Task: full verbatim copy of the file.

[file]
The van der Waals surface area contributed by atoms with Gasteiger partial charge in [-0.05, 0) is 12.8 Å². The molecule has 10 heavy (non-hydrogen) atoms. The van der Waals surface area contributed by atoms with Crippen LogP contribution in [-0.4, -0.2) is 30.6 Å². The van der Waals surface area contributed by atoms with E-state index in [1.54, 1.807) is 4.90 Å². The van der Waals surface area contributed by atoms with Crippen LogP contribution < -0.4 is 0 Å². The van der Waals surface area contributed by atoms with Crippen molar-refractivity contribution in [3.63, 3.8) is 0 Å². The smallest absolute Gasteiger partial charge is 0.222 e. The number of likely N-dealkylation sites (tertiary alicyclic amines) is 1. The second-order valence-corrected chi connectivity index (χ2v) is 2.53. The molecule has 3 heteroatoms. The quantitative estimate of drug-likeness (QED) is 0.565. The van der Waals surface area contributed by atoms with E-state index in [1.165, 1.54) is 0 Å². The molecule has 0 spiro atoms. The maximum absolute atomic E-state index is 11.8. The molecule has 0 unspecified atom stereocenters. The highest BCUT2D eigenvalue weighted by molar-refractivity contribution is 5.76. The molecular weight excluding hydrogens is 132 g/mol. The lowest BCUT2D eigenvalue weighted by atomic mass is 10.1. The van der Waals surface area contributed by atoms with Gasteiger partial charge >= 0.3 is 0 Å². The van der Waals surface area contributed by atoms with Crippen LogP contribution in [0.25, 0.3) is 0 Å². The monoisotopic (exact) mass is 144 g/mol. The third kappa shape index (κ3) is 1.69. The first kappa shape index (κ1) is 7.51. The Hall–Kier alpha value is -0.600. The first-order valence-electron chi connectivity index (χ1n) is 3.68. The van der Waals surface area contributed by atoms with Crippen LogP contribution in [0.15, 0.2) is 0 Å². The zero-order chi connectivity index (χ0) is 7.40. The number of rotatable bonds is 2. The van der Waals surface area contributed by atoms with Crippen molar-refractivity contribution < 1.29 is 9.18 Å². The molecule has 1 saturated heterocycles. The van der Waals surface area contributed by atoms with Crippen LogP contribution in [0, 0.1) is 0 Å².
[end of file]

The van der Waals surface area contributed by atoms with Gasteiger partial charge in [-0.05, 0) is 12.8 Å². The molecule has 10 heavy (non-hydrogen) atoms. The van der Waals surface area contributed by atoms with Crippen LogP contribution in [-0.4, -0.2) is 30.6 Å². The van der Waals surface area contributed by atoms with E-state index in [1.54, 1.807) is 4.90 Å². The van der Waals surface area contributed by atoms with Crippen LogP contribution < -0.4 is 0 Å². The van der Waals surface area contributed by atoms with Crippen molar-refractivity contribution in [3.63, 3.8) is 0 Å². The smallest absolute Gasteiger partial charge is 0.222 e. The number of likely N-dealkylation sites (tertiary alicyclic amines) is 1. The second-order valence-corrected chi connectivity index (χ2v) is 2.53. The molecule has 3 heteroatoms. The quantitative estimate of drug-likeness (QED) is 0.565. The van der Waals surface area contributed by atoms with E-state index in [1.165, 1.54) is 0 Å². The molecule has 0 spiro atoms. The maximum absolute atomic E-state index is 11.8. The molecule has 0 unspecified atom stereocenters. The highest BCUT2D eigenvalue weighted by molar-refractivity contribution is 5.76. The molecular weight excluding hydrogens is 132 g/mol. The lowest BCUT2D eigenvalue weighted by atomic mass is 10.1. The van der Waals surface area contributed by atoms with Gasteiger partial charge >= 0.3 is 0 Å². The van der Waals surface area contributed by atoms with Crippen LogP contribution in [0.25, 0.3) is 0 Å². The monoisotopic (exact) mass is 144 g/mol. The third kappa shape index (κ3) is 1.69. The first kappa shape index (κ1) is 7.51. The Hall–Kier alpha value is -0.600. The first-order valence-electron chi connectivity index (χ1n) is 3.68. The van der Waals surface area contributed by atoms with Crippen LogP contribution in [0.15, 0.2) is 0 Å². The zero-order chi connectivity index (χ0) is 7.40. The number of rotatable bonds is 2. The van der Waals surface area contributed by atoms with Crippen molar-refractivity contribution < 1.29 is 9.18 Å². The molecule has 1 saturated heterocycles. The van der Waals surface area contributed by atoms with Crippen LogP contribution in [0, 0.1) is 0 Å².